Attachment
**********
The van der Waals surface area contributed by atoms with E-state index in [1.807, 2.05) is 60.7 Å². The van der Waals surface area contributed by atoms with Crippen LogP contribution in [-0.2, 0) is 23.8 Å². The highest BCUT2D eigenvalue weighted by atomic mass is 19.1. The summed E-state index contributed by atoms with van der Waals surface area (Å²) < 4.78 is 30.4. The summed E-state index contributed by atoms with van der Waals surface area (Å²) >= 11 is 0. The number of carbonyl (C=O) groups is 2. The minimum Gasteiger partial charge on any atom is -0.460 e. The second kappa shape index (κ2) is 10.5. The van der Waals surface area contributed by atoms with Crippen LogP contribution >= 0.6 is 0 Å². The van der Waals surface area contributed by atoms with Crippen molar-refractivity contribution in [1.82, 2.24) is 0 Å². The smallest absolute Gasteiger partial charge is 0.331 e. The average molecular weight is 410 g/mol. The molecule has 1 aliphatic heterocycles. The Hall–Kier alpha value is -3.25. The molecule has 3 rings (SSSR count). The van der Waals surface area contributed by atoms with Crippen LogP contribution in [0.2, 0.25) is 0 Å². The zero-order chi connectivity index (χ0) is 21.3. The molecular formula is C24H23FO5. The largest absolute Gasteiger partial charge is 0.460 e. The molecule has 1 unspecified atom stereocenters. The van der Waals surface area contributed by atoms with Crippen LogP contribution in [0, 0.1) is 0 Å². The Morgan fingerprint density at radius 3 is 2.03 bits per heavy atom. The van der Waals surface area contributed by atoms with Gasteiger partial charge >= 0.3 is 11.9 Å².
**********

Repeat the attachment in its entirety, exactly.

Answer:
The van der Waals surface area contributed by atoms with E-state index in [1.807, 2.05) is 60.7 Å². The van der Waals surface area contributed by atoms with Crippen LogP contribution in [-0.2, 0) is 23.8 Å². The highest BCUT2D eigenvalue weighted by atomic mass is 19.1. The summed E-state index contributed by atoms with van der Waals surface area (Å²) < 4.78 is 30.4. The summed E-state index contributed by atoms with van der Waals surface area (Å²) >= 11 is 0. The number of carbonyl (C=O) groups is 2. The minimum Gasteiger partial charge on any atom is -0.460 e. The second kappa shape index (κ2) is 10.5. The van der Waals surface area contributed by atoms with Crippen LogP contribution >= 0.6 is 0 Å². The van der Waals surface area contributed by atoms with Crippen molar-refractivity contribution in [1.82, 2.24) is 0 Å². The smallest absolute Gasteiger partial charge is 0.331 e. The average molecular weight is 410 g/mol. The molecule has 1 aliphatic heterocycles. The Hall–Kier alpha value is -3.25. The molecule has 3 rings (SSSR count). The van der Waals surface area contributed by atoms with Crippen LogP contribution in [0.2, 0.25) is 0 Å². The zero-order chi connectivity index (χ0) is 21.3. The molecular formula is C24H23FO5. The largest absolute Gasteiger partial charge is 0.460 e. The molecule has 1 unspecified atom stereocenters. The van der Waals surface area contributed by atoms with Crippen LogP contribution in [0, 0.1) is 0 Å². The Morgan fingerprint density at radius 3 is 2.03 bits per heavy atom. The van der Waals surface area contributed by atoms with Gasteiger partial charge >= 0.3 is 11.9 Å².